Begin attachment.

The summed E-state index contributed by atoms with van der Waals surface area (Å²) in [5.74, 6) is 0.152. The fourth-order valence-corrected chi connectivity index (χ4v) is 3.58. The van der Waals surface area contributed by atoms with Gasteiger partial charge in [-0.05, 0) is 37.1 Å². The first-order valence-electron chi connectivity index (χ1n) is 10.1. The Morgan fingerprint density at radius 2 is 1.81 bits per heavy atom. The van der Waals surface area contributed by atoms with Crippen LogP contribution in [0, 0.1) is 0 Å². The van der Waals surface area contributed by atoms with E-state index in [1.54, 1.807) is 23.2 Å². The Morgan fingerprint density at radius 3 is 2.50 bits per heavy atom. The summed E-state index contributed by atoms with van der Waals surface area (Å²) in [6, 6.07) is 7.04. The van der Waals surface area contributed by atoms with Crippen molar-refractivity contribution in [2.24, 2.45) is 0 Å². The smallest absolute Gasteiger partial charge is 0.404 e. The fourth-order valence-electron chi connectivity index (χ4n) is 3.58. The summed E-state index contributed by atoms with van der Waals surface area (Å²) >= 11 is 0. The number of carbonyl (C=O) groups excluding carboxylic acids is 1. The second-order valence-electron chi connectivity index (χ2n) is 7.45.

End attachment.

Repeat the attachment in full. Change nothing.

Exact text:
The summed E-state index contributed by atoms with van der Waals surface area (Å²) in [5.74, 6) is 0.152. The fourth-order valence-corrected chi connectivity index (χ4v) is 3.58. The van der Waals surface area contributed by atoms with Gasteiger partial charge in [-0.05, 0) is 37.1 Å². The first-order valence-electron chi connectivity index (χ1n) is 10.1. The Morgan fingerprint density at radius 2 is 1.81 bits per heavy atom. The van der Waals surface area contributed by atoms with Crippen LogP contribution in [0, 0.1) is 0 Å². The van der Waals surface area contributed by atoms with E-state index in [1.54, 1.807) is 23.2 Å². The Morgan fingerprint density at radius 3 is 2.50 bits per heavy atom. The summed E-state index contributed by atoms with van der Waals surface area (Å²) in [6, 6.07) is 7.04. The van der Waals surface area contributed by atoms with Crippen molar-refractivity contribution in [2.24, 2.45) is 0 Å². The smallest absolute Gasteiger partial charge is 0.404 e. The fourth-order valence-electron chi connectivity index (χ4n) is 3.58. The summed E-state index contributed by atoms with van der Waals surface area (Å²) >= 11 is 0. The number of carbonyl (C=O) groups excluding carboxylic acids is 1. The second-order valence-electron chi connectivity index (χ2n) is 7.45.